This award is funded under the American Recovery and Reinvestment Act of 2009 (Public Law 111-5).
During plant development, plant cells undergo a highly orchestrated series of cell divisions and elongation events that contribute directly to the shape of the adult plant. Central to both cell division and elongation are microtubules, which are subcellular elements that act as guides and transport rails. Kinesins are a class of cellular motors that interact with microtubules and serve to assist in both transport of cellular components and to affect the function and configuration of microtubules themselves. Evolutionary forces have acted upon the ancestral kinesin motor in diverse ways, to the extent that 15 subfamilies are now recognized throughout all eukaryotic cells. The research to be carried out will investigate how one kinesin, termed ATKINUA, acts during plant development to affect growth and development. Genetic evidence indicates ATKINUA is absolutely required for early development in the most basal of all organs, the shoot apical meristem (which houses the cells that give rise to all aerial portions of the plant), and in more derived tissues and cells, including leaf stomata (which are involved in gas exchange and water regulation). Experiments will be carried out to isolate and characterize plants that do not express this protein normally, and this will provide insight into how it usually functions. Additional experiments will be carried out using transgenic plants in which a fluorescent protein is engineered into ATKINUA; this will enable the researchers to visualize this kinesin in living cells during development. Because this kinesin shows preferential association with the microtubule array that assists in determining the plane of cell division, the researchers will engineer mutations into the kinesin that predictably should disrupt this localization; the effects of this mis-targeted kinesin will be studied in transgenic plants. Bioinformatic analysis of this kinesin indicates it has the potential to interact with signaling moieties in the cell. Therefore, a series of experiments will be carried out to identify its interacting proteins; the researchers anticipate the identification of these interacting proteins will lead to further experiments aimed at understanding how plant cells integrate the activity of this kinesin to affect normal plant growth and development.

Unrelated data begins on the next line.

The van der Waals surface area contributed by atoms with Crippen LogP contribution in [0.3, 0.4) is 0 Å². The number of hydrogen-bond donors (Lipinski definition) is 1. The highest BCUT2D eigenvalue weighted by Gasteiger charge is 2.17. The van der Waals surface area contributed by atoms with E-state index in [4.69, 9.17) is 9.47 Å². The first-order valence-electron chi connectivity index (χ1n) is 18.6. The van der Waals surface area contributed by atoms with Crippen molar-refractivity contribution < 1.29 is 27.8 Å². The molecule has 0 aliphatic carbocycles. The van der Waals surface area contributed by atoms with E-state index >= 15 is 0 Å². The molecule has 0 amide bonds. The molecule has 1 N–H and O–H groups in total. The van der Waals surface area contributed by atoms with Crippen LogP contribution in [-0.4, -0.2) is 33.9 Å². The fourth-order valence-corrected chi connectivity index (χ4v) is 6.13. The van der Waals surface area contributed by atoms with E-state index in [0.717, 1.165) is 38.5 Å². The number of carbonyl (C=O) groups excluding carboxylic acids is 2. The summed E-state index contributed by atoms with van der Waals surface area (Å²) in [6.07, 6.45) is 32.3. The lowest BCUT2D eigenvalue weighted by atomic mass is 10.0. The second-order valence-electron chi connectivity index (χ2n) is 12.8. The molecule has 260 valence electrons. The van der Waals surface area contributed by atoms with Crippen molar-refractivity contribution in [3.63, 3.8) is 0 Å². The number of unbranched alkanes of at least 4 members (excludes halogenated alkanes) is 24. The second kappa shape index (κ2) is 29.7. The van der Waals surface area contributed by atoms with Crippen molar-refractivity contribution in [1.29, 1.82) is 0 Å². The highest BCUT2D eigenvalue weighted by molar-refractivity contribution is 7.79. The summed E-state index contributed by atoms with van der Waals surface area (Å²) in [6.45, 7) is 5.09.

Plants comprise the foundation for all agricultural activities, so understanding the basic mechanisms that facilitate their normal development is critical if researchers are to pursue a strategic effort in improving crops. This project seeks to provide information that will contribute to such a strategic effort. The project will also provide training for two critical groups of young scientists. First, a postdoctoral researcher will be trained in modern cell biological methods, which will enable the person to establish and carry out future research that is critical for the country's scientific vitality. In addition, this person will receive training in classroom instruction, which will enhance his or her teaching effectiveness in a future academic position. Second, undergraduate students who are enrolled in a sophomore-level cell and molecular biology course will benefit from this project. These students will participate in the experiments to identify interacting proteins of ATKINUA. The anticipated outcome of this experience will be an excitement for scientific research. Opportunities will be provided, after the class is completed, for interested students to continue with the research. Possibly, through this experience, one or more students will decide to choose a career path in science.
|Effective start/end date
|8/1/09 → 12/31/12
- National Science Foundation: $531,228.00